• Kaitlynn Stone

My Thoughts On Amazon Go



Okay, this post may get a little backlash for being controversial because everyone and their mama are Amazon junkies (me included), but I really need to get this out so please limit the hate mail. Last week, Rob and I were visiting Chicago and we stumbled upon one of the city's four Amazon Go stores, and we had to check it out.


The first thing you are required to do is download the Amazon Go app. Entry is not permitted without the app, but luckily it's a quick install and setup. Rob was the one who got the app after we figured out that it wasn't required for both of us to have an app to enter. He would just need to scan me in once we got inside.


This particular location was downtown and connected to a prestigious looking office building filled with smartly dressed business men who all looked too busy to consider human interaction. Clearly a great choice for a convenient store without cashiers.


We entered the bright, clean store, complete with Amazon branding throughout and were stopped by a line of turnstiles with a scanner attached to each. *For the record I had to try several Google searches to find the correct word for turnstiles, so you're not alone if you didn't pick up on that. I've added a photo here to the right for reference. Anyways, Rob held his opened app with his custom barcode on it to the sensor and the gates opened to allow him access. He then had to scan one more time so that I could enter too.


To be honest, it all seemed a little pretentious to me—as if only the elite of society could have access to this new form of shopping. This is America though, so I'll let that one slide under the rug. We entered the main cabin of the store and were presented with 6 or so rows of pantry type items, with refrigerators and climate controlled shelves pressed along the perimeter. As mentioned before, it was immaculately clean in there and well organized. Every part of the store was labeled and pretty sufficiently stocked from first glance. As we made our way through the store, I couldn't help but be unimpressed.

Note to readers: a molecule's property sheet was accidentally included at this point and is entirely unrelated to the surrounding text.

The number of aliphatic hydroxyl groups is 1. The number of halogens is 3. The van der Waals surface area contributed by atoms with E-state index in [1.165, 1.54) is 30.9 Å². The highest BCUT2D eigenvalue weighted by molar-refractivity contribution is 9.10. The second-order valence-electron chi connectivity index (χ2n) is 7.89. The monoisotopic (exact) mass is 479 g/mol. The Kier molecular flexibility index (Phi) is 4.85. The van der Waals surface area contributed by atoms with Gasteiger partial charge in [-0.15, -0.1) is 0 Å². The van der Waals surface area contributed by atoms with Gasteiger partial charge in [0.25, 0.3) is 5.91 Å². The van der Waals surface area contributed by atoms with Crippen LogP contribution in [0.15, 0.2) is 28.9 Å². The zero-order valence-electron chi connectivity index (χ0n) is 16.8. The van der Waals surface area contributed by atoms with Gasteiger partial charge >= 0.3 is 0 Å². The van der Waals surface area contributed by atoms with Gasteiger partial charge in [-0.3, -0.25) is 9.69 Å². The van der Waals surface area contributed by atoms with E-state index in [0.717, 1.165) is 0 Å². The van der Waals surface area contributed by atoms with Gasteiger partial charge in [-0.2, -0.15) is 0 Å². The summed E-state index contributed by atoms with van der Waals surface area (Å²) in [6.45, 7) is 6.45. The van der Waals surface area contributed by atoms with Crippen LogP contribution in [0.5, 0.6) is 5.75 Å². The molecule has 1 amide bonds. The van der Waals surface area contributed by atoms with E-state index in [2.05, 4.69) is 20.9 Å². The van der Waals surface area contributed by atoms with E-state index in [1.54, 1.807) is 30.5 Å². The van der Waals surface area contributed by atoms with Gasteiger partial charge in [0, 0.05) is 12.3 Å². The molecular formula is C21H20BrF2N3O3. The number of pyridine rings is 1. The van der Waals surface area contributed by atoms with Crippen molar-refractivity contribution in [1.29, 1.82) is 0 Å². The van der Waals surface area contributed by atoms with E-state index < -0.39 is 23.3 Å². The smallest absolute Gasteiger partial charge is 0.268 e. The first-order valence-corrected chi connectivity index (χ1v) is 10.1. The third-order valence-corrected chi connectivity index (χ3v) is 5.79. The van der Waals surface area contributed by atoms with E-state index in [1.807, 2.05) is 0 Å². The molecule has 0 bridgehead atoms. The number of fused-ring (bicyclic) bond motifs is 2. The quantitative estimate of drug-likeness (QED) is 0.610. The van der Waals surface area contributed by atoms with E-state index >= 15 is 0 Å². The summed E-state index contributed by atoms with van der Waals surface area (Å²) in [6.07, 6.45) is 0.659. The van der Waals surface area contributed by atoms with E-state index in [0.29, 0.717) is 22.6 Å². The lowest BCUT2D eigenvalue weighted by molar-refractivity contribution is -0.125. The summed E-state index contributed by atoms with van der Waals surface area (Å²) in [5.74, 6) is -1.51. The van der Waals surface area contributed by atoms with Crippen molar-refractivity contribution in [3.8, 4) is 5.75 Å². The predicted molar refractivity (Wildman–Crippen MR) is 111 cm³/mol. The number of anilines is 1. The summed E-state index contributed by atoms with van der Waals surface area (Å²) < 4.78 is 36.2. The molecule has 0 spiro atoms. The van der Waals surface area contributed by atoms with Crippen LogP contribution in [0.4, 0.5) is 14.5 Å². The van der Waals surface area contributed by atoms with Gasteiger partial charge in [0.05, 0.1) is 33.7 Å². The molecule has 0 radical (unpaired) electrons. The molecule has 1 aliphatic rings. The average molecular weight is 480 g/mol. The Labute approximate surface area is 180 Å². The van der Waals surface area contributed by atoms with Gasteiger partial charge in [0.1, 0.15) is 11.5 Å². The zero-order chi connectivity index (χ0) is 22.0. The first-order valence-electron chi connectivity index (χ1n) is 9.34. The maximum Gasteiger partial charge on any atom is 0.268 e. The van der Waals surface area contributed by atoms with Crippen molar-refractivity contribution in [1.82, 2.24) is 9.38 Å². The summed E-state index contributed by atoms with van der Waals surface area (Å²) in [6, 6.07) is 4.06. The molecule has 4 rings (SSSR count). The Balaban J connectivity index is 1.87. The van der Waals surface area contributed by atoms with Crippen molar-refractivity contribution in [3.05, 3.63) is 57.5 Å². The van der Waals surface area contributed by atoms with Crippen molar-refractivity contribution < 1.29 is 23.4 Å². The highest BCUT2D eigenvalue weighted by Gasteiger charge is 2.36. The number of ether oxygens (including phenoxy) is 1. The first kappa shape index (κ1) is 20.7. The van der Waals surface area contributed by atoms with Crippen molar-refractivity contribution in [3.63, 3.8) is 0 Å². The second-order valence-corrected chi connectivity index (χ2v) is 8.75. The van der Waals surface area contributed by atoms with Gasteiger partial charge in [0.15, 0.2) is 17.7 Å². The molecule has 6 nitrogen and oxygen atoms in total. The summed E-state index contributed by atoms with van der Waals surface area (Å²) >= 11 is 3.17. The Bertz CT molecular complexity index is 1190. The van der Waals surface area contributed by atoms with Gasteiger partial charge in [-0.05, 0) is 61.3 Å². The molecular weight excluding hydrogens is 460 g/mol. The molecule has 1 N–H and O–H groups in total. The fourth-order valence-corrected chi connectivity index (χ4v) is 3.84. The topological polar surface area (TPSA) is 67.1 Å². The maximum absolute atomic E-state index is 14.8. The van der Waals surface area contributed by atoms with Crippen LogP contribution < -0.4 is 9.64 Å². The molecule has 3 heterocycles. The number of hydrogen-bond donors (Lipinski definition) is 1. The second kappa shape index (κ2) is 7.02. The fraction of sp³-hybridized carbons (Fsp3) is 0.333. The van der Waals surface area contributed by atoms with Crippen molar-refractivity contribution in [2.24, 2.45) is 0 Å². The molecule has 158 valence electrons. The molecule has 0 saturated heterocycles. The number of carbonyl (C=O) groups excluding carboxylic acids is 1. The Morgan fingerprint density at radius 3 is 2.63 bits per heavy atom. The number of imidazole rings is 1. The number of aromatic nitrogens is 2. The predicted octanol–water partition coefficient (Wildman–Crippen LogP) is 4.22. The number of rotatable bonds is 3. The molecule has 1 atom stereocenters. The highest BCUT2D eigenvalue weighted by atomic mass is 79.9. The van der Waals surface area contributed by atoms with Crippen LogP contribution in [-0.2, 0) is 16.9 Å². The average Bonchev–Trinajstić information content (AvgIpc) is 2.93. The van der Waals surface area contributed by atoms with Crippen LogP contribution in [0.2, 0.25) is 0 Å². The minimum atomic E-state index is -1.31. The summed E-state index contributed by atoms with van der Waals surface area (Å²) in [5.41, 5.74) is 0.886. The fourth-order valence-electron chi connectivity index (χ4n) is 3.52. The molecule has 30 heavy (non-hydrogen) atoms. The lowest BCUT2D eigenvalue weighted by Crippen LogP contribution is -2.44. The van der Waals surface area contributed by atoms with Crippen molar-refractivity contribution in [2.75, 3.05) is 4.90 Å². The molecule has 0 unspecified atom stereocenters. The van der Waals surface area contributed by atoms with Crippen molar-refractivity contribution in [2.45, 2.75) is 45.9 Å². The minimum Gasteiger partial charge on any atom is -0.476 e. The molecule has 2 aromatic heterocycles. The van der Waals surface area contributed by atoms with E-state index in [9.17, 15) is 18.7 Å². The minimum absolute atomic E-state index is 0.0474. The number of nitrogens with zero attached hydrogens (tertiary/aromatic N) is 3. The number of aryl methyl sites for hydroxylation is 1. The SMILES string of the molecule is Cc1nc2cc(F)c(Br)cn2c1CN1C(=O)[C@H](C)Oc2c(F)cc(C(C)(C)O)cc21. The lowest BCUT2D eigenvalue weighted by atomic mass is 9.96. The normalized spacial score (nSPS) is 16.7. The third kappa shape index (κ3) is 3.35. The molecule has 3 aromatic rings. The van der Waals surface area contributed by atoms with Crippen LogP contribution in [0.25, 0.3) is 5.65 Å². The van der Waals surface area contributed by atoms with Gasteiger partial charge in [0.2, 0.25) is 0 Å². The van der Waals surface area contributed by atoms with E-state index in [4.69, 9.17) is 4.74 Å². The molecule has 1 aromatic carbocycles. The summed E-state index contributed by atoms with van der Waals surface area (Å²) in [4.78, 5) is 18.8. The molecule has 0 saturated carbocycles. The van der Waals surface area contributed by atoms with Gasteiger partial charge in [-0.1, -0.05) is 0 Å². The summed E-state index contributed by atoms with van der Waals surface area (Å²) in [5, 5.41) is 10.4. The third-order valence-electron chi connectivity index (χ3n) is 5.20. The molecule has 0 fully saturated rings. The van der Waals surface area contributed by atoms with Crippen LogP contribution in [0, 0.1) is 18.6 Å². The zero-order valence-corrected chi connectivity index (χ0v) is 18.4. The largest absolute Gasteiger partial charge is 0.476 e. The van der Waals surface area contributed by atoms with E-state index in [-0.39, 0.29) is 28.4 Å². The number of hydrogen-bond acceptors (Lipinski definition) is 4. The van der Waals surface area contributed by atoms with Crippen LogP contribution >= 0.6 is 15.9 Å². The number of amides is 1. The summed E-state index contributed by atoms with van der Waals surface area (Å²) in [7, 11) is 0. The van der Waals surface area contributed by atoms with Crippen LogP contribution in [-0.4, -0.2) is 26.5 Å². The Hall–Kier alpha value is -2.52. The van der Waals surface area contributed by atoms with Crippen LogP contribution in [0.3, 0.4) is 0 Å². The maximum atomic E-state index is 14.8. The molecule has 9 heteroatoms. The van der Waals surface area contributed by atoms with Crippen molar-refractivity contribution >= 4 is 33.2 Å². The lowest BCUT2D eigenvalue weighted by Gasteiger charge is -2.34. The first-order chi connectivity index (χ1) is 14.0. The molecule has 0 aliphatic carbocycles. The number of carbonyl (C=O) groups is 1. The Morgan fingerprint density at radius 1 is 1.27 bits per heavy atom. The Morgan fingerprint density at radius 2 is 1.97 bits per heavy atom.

I don't know what I was expecting, but it was nothing more than an over-glorified gas station marketplace. Basically like a Sheetz or Wawa to put it in perspective.


All of the food items on the shelves were so generic and could easily be found on the shelves of any convenience store. Sodas, chips, candy, popcorn, all of your basic items were there. Sure, they were probably more organized than most places, but there was nothing out of the ordinary.


Again, I'm not sure what I was thinking walking in. There sure as hell wouldn't be a golden chocolate fountain in the middle of the room, but I couldn't help but feel underwhelmed.


We paced along the refrigerated items which included pre-made sandwiches, wraps, sushi and salads. I could see this being convenient for the employees in the building when they need a quick lunch or snack, but if I wanted a sandwich, my first thought wouldn't be to pick one up from an Amazon go. At least at Sheetz they make your food "fresh". I was disappointed by the variety, though I realize that these stores are mainly for convenience.

I will say I was impressed by the fact that Amazon is now doing pre-made meal kits. Who knew!? They had a bunch of different delicious sounding choices. I could see myself stopping by an Amazon Go to pick up a meal kit for dinner on my way out from work or something like that. I ended up not getting anything, while Rob picked up a pack of gum and a cookie.


Then the best part came—we walked out with our stuff without having to wait in any lines or have any sort of human interaction (lol). A few minutes later, Rob received a receipt on his phone with everything he picked up listed there. I'll admit that part was pretty cool. Overall though, I think Amazon go is a little overhyped. They need to market it for what it really is—which is a tiny cafeteria of boxed food items. Maybe my mind would change if I lived near one, but for now, I think my life is fine without cashier-less food stores.

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